Risky divisions in Libya’s key tribal stronghold

By Maria Golovnina

NEAR BANI WALID, Libya (Reuters) – With fervor in his eyes, 17-year-old Abubakir Issa said he was ready to fight for Muammar Gaddafi with a rifle he was given last week as part of the Libyan leader’s drive to create a civilian armed force.

“They gave each family a weapon,” he said at his clan house on the outskirts of Bani Walid, an important tribal stronghold about 150 km (90 miles) southeast of the capital Tripoli.

“Muammar Gaddafi is arming us to defend the country against terrorists,” added Issa, wearing combat trousers, with a red and white scarf wrapped loosely around his head.

Gaddafi, fighting a rebellion against his four-decade rule, announced a plan on March 20 to arm “all masses” to help him defeat what he called “colonial crusader” aggression — a dangerous tactic for a nation already awash with weapons.

Teenagers like Issa may be all too keen to brandish new guns and declare allegiances, but in potentially restive regions like Bani Walid, where Gaddafi’s support already appears shaky, it may also tip a fragile tribal balance in favor of the revolt.

Bani Walid is home to the Warfalla, Libya’s biggest and most important tribe which originally announced its opposition to Gaddafi at the start of the country-wide rebellion last month.

Its revolt was quickly suppressed by Gaddafi forces and now the government says that Bani Walid — separated from Tripoli by a range of barren hills — is firmly under control.

But signs of strain were apparent even on a government-organized visit for journalists there on Wednesday which offered a rare glimpse into Libya’s rural life outside Gaddafi’s heavily fortified stronghold of Tripoli.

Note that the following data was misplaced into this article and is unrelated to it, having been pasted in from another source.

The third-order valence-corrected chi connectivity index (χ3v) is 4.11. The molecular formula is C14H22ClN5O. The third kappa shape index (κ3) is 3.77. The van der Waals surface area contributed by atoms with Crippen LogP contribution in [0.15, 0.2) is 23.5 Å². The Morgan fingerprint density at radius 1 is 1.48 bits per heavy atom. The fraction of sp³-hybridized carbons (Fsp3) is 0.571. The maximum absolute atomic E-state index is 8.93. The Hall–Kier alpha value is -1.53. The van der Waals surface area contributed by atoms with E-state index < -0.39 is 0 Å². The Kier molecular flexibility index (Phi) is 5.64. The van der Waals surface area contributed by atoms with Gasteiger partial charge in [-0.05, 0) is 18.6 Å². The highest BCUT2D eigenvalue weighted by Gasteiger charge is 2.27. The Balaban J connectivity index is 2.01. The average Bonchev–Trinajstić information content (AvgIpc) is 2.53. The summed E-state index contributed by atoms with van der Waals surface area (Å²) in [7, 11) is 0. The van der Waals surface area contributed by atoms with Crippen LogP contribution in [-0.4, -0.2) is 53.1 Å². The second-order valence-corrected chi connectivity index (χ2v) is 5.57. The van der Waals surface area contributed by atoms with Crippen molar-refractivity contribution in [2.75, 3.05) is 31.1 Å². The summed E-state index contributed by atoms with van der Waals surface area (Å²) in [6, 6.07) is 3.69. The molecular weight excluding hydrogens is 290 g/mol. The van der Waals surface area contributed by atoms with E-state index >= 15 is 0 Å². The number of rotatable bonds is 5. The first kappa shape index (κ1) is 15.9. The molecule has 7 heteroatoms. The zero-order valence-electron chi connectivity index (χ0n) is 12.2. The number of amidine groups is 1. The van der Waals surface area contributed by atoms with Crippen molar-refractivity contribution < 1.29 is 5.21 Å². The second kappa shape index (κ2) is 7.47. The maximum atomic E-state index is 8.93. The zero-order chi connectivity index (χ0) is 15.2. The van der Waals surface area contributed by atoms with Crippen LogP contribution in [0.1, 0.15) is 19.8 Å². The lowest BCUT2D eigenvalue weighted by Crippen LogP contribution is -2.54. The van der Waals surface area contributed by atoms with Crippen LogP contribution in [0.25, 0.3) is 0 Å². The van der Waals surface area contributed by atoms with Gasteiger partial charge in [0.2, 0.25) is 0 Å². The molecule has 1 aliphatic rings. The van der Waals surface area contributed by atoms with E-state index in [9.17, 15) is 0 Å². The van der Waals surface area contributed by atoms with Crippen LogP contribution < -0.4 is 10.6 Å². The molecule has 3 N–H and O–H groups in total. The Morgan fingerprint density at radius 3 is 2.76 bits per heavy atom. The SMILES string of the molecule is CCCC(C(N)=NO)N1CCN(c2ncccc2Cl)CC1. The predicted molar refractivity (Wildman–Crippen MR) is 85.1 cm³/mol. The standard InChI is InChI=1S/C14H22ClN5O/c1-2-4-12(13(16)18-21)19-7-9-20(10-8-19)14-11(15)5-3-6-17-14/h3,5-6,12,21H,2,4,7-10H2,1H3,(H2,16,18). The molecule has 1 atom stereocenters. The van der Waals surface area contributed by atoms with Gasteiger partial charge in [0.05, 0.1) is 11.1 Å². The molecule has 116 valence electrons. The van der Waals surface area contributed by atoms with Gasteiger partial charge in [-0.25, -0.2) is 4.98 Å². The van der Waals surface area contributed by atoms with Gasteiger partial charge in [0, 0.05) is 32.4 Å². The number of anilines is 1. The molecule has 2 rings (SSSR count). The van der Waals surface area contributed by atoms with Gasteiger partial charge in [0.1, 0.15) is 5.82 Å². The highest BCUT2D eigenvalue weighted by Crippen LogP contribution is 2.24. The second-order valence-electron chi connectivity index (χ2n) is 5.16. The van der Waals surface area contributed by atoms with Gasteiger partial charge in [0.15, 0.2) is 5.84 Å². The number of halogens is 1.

“Those crowds of pro-Gaddafi supporters do not represent even 5 percent of the city population,” said one man, Tareq, speaking quietly at a local cafe near a central square. “Things are not good here.”

Salem, a businessman, recalled that rebel sympathizers had sprayed city walls with graffiti reading “Death to Gaddafi” during earlier unrest.

The city center is now flooded with crowds chanting patriotic songs and waving green flags indicating loyalty to Gaddafi. “Down, down USA. Down, down Sarkozy,” they shouted.

Anti-government graffiti appeared to have been painted over on walls and fences in the city. A large portrait of Gaddafi in the square — usually a point of reverence in Gaddafi-held towns — appeared partially ripped down.

With weapons readily available and an unemployment rate of more than 30 percent, emotions are high on both sides.

Libya is now full of angry young men like Issa, who said his brother, Fathi, was killed fighting on the Gaddafi side for control of rebel-held areas in eastern Libya this week.

Outside his family house, many other teenagers — and even two headscarved women — shook their AK-47 rifles in defiance. Some shot in the air as others clapped and cheered.

Poverty is overwhelming. In some areas around Bani Walid, villages were full of crumbling houses and heaps of garbage littered the desert, a sad reality for a large oil-rich country.

With coalition forces mounting air strikes against Libya’s strategic sites, the government is nervous. Roads around Tripoli are dotted with army checkpoints, complete with anti-aircraft guns, tanks and sandbagged enclaves for soldiers.

At a government-organized meeting with locals at Issa’s house, tribal members, many wearing long white robes and holding Kalashnikovs, competed with each other to convince visiting reporters that support for Gaddafi was overwhelming.

“We are ready for any air strikes. We don’t want him to go,” said Mansour Khalaf, a doctor. “We support Gaddafi because he works hard, he supports people who work hard and he is against those who want to colonize Libya.”

(Writing by Maria Golovnina; editing by Philippa Fletcher)

Risky divisions in Libya’s key tribal stronghold